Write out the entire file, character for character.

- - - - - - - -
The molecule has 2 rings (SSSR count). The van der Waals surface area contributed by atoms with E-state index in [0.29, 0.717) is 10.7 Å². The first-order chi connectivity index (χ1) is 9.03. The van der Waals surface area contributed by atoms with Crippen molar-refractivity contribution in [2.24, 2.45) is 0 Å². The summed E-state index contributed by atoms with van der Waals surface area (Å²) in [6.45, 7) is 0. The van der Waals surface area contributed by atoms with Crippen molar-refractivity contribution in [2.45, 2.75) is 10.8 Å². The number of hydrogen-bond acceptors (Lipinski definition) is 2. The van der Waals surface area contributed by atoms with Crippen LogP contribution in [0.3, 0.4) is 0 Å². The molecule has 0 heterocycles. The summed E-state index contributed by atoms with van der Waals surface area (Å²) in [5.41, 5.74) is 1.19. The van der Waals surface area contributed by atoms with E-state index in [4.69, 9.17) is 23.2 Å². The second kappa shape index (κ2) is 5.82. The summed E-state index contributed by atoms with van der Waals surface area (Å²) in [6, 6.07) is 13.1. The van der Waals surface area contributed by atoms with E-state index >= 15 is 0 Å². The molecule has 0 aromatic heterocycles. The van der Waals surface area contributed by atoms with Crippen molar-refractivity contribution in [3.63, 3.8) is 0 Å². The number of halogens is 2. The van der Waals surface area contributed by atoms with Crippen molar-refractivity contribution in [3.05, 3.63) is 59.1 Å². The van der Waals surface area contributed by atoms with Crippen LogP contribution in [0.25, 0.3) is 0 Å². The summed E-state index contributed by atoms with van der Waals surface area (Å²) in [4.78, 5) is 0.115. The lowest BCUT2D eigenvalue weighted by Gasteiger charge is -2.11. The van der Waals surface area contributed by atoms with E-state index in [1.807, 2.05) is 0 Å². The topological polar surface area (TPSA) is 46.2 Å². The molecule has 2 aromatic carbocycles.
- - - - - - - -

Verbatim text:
The molecule has 2 rings (SSSR count). The van der Waals surface area contributed by atoms with E-state index in [0.29, 0.717) is 10.7 Å². The first-order chi connectivity index (χ1) is 9.03. The van der Waals surface area contributed by atoms with Crippen molar-refractivity contribution in [2.24, 2.45) is 0 Å². The summed E-state index contributed by atoms with van der Waals surface area (Å²) in [6.45, 7) is 0. The van der Waals surface area contributed by atoms with Crippen molar-refractivity contribution in [2.45, 2.75) is 10.8 Å². The number of hydrogen-bond acceptors (Lipinski definition) is 2. The van der Waals surface area contributed by atoms with Crippen LogP contribution in [0.3, 0.4) is 0 Å². The molecule has 0 heterocycles. The summed E-state index contributed by atoms with van der Waals surface area (Å²) in [5.41, 5.74) is 1.19. The van der Waals surface area contributed by atoms with E-state index in [4.69, 9.17) is 23.2 Å². The second kappa shape index (κ2) is 5.82. The summed E-state index contributed by atoms with van der Waals surface area (Å²) in [6, 6.07) is 13.1. The van der Waals surface area contributed by atoms with E-state index >= 15 is 0 Å². The molecule has 0 aromatic heterocycles. The van der Waals surface area contributed by atoms with Crippen molar-refractivity contribution in [3.63, 3.8) is 0 Å². The number of halogens is 2. The van der Waals surface area contributed by atoms with Crippen molar-refractivity contribution in [3.05, 3.63) is 59.1 Å². The van der Waals surface area contributed by atoms with Crippen LogP contribution in [0.25, 0.3) is 0 Å². The summed E-state index contributed by atoms with van der Waals surface area (Å²) in [4.78, 5) is 0.115. The lowest BCUT2D eigenvalue weighted by Gasteiger charge is -2.11. The van der Waals surface area contributed by atoms with E-state index in [1.807, 2.05) is 0 Å². The topological polar surface area (TPSA) is 46.2 Å². The molecule has 2 aromatic carbocycles.